FREETOWN SOUNDS: Sierra Leone's Refugee All Stars provide some musical optimism about the dire conflict in their home country.
Music in the Park
By Garrett Wheeler
THIS WEEK'S edition of Music in the Park brings Sierra Leone's Refugee All Stars to town. Less than a decade ago, Freetown, the capital of Sierra Leone, erupted in violence as the West African country's bloody civil war tore through the city, leaving thousands of refugees in its wake. Among those displaced by the conflict were Reuben Koroma and Francis Lamgba. The two musicians met at a refugee camp in Guinea, West Africa, and began playing together, often performing for their fellow camp residents. The situation in the camp quickly disintegrated and forced the refugees to flee to a new site set in the remote Guinean countryside. At the new camp, a Canadian aid organization provided a few beat-up electric guitars and a rusty sound system to the growing collective, which now included Black Nature, a teenager with a love for hip-hop, as well as vocalists Abdulrahim Kamara and Mohamed Bangura.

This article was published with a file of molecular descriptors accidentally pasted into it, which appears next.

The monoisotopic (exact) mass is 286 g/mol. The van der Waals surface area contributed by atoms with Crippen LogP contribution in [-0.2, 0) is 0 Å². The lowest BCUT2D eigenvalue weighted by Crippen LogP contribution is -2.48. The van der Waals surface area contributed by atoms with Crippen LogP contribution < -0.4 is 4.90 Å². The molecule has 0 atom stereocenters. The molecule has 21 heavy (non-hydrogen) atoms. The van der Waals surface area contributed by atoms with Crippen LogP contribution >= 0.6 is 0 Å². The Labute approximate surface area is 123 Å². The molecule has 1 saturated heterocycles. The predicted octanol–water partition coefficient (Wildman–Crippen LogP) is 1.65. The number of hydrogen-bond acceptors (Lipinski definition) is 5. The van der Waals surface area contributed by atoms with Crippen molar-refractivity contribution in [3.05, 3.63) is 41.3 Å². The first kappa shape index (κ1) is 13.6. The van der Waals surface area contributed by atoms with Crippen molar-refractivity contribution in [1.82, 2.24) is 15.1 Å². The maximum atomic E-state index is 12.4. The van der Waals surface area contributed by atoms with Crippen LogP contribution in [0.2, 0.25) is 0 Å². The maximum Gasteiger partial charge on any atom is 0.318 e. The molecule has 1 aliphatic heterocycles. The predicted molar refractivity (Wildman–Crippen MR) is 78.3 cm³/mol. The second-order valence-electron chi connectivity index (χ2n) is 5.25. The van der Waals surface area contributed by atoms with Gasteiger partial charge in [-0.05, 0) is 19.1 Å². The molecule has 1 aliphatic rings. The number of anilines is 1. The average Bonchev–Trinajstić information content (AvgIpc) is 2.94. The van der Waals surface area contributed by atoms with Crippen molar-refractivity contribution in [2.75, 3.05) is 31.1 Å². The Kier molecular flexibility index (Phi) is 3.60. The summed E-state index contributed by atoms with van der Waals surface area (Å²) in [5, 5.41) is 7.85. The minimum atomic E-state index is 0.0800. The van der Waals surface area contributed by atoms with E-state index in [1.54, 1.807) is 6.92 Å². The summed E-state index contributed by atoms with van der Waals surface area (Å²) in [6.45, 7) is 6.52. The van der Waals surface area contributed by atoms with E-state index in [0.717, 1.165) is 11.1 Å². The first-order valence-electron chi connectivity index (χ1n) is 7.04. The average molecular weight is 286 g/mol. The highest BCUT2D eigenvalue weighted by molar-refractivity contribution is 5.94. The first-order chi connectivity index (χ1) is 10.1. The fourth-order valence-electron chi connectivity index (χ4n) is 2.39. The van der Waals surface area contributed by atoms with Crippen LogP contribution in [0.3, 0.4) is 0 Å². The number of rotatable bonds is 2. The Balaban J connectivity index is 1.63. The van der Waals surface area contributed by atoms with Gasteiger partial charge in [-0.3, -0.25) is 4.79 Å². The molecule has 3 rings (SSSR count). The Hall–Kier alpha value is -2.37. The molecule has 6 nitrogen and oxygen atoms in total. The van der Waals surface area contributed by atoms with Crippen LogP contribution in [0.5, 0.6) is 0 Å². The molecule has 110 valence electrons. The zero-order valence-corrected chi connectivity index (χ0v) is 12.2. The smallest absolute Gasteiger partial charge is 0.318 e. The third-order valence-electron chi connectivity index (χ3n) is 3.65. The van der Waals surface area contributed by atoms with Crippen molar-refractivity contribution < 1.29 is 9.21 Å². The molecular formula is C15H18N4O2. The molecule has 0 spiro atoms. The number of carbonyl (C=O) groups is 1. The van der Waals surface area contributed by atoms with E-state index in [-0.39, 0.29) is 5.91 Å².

As a vibrant blend of traditional West African song, roots reggae and rock-tinged rhythm and blues, the music of Sierra Leone's Refugee All Stars offers listeners a diverse artistic experience rich in melody, texture and culture. At the heart of the Refugees' sound is a pulsating optimism that burns bright in the face of unfathomable adversity. Beautifully amalgamated arrangements seem to float directly from the heart, with lyrics that evoke hope, courage and the need to stand up for peace at any cost. No song greater embodies this struggle than the groove-laden title track "Living like a Refugee," which recounts the hardships of life in a refugee camp while simultaneously anticipating a positive future. In Sierra Leone's Refugee All Stars, the human spirit is a symbol for the ability to effect change not only in Africa but across a world in which oppression and cruelty continue to roam.
THE REFUGEE ALL STARS play MUSIC IN THE PARK on Thursday (June 11), 5:30–9:15pm, in Plaza de Cesar Chavez in downtown San Jose. Free. (Full Disclosure: Metro is one of the sponsors of the series.)
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